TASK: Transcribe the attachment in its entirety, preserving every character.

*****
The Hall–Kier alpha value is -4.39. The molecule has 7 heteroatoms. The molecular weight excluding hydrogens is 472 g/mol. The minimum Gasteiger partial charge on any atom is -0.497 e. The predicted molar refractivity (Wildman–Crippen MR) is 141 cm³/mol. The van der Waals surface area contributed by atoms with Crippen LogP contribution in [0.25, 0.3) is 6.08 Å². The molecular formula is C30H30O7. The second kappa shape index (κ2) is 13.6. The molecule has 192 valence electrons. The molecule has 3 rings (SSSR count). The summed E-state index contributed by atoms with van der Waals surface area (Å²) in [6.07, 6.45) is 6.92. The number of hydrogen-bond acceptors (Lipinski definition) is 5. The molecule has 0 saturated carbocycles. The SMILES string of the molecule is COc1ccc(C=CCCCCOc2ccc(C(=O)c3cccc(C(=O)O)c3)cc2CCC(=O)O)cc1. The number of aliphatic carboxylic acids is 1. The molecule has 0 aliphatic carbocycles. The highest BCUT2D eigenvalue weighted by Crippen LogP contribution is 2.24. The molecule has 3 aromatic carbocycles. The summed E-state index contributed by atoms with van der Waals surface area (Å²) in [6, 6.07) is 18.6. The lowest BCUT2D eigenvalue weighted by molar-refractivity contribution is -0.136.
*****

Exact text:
The Hall–Kier alpha value is -4.39. The molecule has 7 heteroatoms. The molecular weight excluding hydrogens is 472 g/mol. The minimum Gasteiger partial charge on any atom is -0.497 e. The predicted molar refractivity (Wildman–Crippen MR) is 141 cm³/mol. The van der Waals surface area contributed by atoms with Crippen LogP contribution in [0.25, 0.3) is 6.08 Å². The molecular formula is C30H30O7. The second kappa shape index (κ2) is 13.6. The molecule has 192 valence electrons. The molecule has 3 rings (SSSR count). The summed E-state index contributed by atoms with van der Waals surface area (Å²) in [6.07, 6.45) is 6.92. The number of hydrogen-bond acceptors (Lipinski definition) is 5. The molecule has 0 saturated carbocycles. The SMILES string of the molecule is COc1ccc(C=CCCCCOc2ccc(C(=O)c3cccc(C(=O)O)c3)cc2CCC(=O)O)cc1. The number of aliphatic carboxylic acids is 1. The molecule has 0 aliphatic carbocycles. The highest BCUT2D eigenvalue weighted by Crippen LogP contribution is 2.24. The molecule has 3 aromatic carbocycles. The summed E-state index contributed by atoms with van der Waals surface area (Å²) in [6, 6.07) is 18.6. The lowest BCUT2D eigenvalue weighted by molar-refractivity contribution is -0.136.